I used to hate taking hostages. It felt so cruel and in the very early days, I thought I could relate to them at the time, being forced into service and all. I had no idea how different it was until I started being behind bars myself on occasion.
“Hostages are profit,” The captain used to say and when they were from air patrol, it was always, “This is what they signed up for,” and then the crew would laugh.
After a few years, I found keeping captives very enjoyable. They’re always more talkative when they’re bored and you get to have wonderful conversation. Then, there was this one hostage,
You see, I was down in the brig, to look for Zachary who had stayed on board to make sure none of our captives would escape. There are two brigs, one was added the year I joined the Widow with more room. The other was from when the Widow was first built by my Captain’s great grandmother or something like that…or was it just her mother? Either way, we had put the captured crew in the bigger brig and in the smaller one, sat their captain. Zachary was having a good time chatting in the more populated one so I took the liberty of walking into the smaller.
“Hey, you’re the one who let all of those barn animals loose through parliament, aren’t you?” A man with a scrunched smile had his arms through the bars of his cell and had weaved his arms and wrists through the cell door as he peered out at me. His trimmed hair was a light brown and his face was boxy with a wide forehead while his eyes, a darker shade of brown than his hair, were narrow like his nose.
“Yeah, you recognize me?” I asked, feeling a bit cocky. He responded with another question,
“White chapel girl, huh?”
“Boston,” I corrected.
“Sure, but you grew up in white chapel. I hear it in your voice.” He argued matter-of-factly, “I remember chasing you and lost you at Commercial and Fourier. You didn’t take long to lose me. No real foreigner knows the East End labyrinth that well. Annabelle Potter, right?”
“Arabella Porter,” I corrected him again, grabbing a bucket and taking a seat in front of the cell. “Ah yes," His face seemed to click in my memory, "I remember you now. So you’re the captain of the vessel we just took.” I said.
“Took it?” The man scoffed, “We practically gave it to you.”
“I’m not daft. No one gives up their ship to pirates.” I laughed.
“No, I mean I was outwitted by your captain.” He explained. I rolled my eyes and crossed my arms as I crossed my right leg over my left.
“Now listen,” I began, “all my captain told me to do was make sure to capture the air patrol ship that stopped us.” Their ship had been faster than ours and as my captain always said, “If you can’t run, fight.” I continued, “She’s brilliant but she lets me plan the attacks on the light stuff. All she told me was to make sure-“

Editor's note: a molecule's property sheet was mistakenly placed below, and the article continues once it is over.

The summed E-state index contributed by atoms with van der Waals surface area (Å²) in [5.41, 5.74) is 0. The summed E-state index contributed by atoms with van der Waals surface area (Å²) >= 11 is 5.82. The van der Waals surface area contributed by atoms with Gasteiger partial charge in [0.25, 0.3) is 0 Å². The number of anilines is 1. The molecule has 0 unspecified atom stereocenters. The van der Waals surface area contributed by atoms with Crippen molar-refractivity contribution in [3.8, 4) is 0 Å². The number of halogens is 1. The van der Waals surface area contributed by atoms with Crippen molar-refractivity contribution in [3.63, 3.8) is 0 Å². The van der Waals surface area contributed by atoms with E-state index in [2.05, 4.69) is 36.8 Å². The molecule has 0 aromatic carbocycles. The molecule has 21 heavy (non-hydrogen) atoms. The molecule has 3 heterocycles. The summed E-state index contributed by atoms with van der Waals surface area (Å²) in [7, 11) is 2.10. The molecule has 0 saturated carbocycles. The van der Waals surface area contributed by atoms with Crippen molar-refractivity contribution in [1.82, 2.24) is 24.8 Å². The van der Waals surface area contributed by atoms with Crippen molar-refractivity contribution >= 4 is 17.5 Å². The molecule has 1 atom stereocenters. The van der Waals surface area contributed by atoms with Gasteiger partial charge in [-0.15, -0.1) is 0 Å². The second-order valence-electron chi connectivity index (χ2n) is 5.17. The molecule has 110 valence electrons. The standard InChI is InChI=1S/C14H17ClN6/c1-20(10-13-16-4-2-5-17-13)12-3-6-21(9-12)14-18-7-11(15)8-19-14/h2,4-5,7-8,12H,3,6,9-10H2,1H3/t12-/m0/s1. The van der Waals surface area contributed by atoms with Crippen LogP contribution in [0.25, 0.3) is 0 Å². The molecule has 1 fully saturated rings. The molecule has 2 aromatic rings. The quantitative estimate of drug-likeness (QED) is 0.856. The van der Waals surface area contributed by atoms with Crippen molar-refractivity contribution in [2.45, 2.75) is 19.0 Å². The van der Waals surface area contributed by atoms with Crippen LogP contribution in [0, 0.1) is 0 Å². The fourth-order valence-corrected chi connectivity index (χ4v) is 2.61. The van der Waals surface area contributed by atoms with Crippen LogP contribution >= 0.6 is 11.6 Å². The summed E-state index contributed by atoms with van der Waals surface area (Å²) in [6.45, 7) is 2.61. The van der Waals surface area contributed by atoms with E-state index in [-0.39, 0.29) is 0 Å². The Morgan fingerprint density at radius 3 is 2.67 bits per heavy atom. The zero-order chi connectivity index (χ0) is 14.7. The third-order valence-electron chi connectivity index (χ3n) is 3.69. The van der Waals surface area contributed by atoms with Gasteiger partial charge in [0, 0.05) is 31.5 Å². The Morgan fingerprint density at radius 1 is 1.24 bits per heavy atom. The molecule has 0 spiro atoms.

“It didn’t get us arrested,” He finished my sentence, “Yeah, I got it. Shall I leave you alone to bask in your credit?” His arms loosened themselves from the bars as he pushed his sleeves up to his elbows, walked to the back of the small cell and sat against the wooden wall.
“I wouldn’t get snippy if I were you; you’re like a target range right now.” I stood up and slipped one arm through the bars, the other reaching for my revolver, slowly. The man grinned with closed eyes and let out an exhausted sigh,
“You’re not going to shoot me if you’ve taken me hostage, stupid girl,” He rang mockingly. “Try the intimidation tactic on my men though and they’ll cry like dogs,” He laughed folding his arms behind his head with one leg bent up and another stretching out straight. He was right, I was just intimidating him. My captain would make me walk the plank if I shot this man.
“You’re getting on my last nerve,” I warned him.
“Sniff some lavender and take a deep breath, Arabella Porter. Would you like to join me in my cell?” He opened one eye.
“Stop testing my intelligence,” I sat cross legged in front of his cell and slipped my hands through the bars again, holding onto them. “Sniff some lavender?” I asked. Closing his open eye and raising his eyebrows he explained,
“Lavender is a calming scent. If that doesn’t work on you then there’s always vanilla and-“
“Work on me?” I interrupted.
“Not you specifically. Some people take the scent of lavender as an energizer like lemon than a calmer like vanilla. I think it’s calming though. Please excuse me; I’m fascinated by aroma therapy.” There was a long moment of silence before he must have noticed the blank look painted across my face, “Do you have something to say?” the man asked.
“You’re strange…in a pathetic kind of way.” I said in thought. The sky captain scrunched his brow, sat up and rested his wrists on his now crossed legs.
“I beg your pardon?”
“What’s your name?”
“Thomas Dunning. It’s a pleasure to meet you, Miss Porter,”
“Do me a favor Thomas Dunning and never call me that again.”
Two months later:
Dear Miss Porter,
I received your note in the office about the recent string of murders in Kensington. I want you to know that as much as I appreciate the help, I don’t think it appropriate for a pirate to be assisting our forensics department.
One month after that:
Police report number 26a: Buckingham Vandalism
A messy red painting has been found on the left wall of the hallways leading into the throne room of Buckingham palace of her majesty the queen committing what appears to be sodomy on what is labeled to be Captain Thomas Dunning. There is a message painted in red paint underneath reading,
"p.s Don’t call me miss porter.
See you in the sky,
Further investigations are to be continued...